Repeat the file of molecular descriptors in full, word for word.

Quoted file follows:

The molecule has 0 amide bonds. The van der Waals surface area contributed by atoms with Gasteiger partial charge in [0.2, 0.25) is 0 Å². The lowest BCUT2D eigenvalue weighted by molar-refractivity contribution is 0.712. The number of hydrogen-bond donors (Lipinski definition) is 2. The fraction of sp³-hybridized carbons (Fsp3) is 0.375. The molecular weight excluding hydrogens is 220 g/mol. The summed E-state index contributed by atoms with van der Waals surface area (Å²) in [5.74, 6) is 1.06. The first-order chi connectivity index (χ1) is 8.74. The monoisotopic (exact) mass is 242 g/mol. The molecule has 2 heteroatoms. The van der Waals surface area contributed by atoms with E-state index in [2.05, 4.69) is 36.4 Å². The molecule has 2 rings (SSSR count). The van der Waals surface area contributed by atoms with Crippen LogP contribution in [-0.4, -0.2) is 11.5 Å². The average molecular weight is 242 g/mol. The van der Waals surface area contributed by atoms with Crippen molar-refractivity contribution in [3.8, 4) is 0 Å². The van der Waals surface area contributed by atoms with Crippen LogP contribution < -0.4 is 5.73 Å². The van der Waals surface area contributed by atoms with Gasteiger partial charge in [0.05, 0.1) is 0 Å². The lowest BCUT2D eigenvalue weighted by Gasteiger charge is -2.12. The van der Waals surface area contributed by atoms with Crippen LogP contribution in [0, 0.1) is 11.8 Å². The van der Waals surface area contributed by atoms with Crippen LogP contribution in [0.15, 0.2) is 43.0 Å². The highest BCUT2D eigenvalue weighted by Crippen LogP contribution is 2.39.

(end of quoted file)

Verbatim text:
The molecule has 0 amide bonds. The van der Waals surface area contributed by atoms with Gasteiger partial charge in [0.2, 0.25) is 0 Å². The lowest BCUT2D eigenvalue weighted by molar-refractivity contribution is 0.712. The number of hydrogen-bond donors (Lipinski definition) is 2. The fraction of sp³-hybridized carbons (Fsp3) is 0.375. The molecular weight excluding hydrogens is 220 g/mol. The summed E-state index contributed by atoms with van der Waals surface area (Å²) in [5.74, 6) is 1.06. The first-order chi connectivity index (χ1) is 8.74. The monoisotopic (exact) mass is 242 g/mol. The molecule has 2 heteroatoms. The van der Waals surface area contributed by atoms with E-state index in [2.05, 4.69) is 36.4 Å². The molecule has 2 rings (SSSR count). The van der Waals surface area contributed by atoms with Crippen LogP contribution in [-0.4, -0.2) is 11.5 Å². The average molecular weight is 242 g/mol. The van der Waals surface area contributed by atoms with Crippen molar-refractivity contribution in [3.8, 4) is 0 Å². The van der Waals surface area contributed by atoms with Crippen LogP contribution < -0.4 is 5.73 Å². The van der Waals surface area contributed by atoms with Gasteiger partial charge in [0.05, 0.1) is 0 Å². The lowest BCUT2D eigenvalue weighted by Gasteiger charge is -2.12. The van der Waals surface area contributed by atoms with Crippen LogP contribution in [0, 0.1) is 11.8 Å². The van der Waals surface area contributed by atoms with Crippen LogP contribution in [0.15, 0.2) is 43.0 Å². The highest BCUT2D eigenvalue weighted by Crippen LogP contribution is 2.39.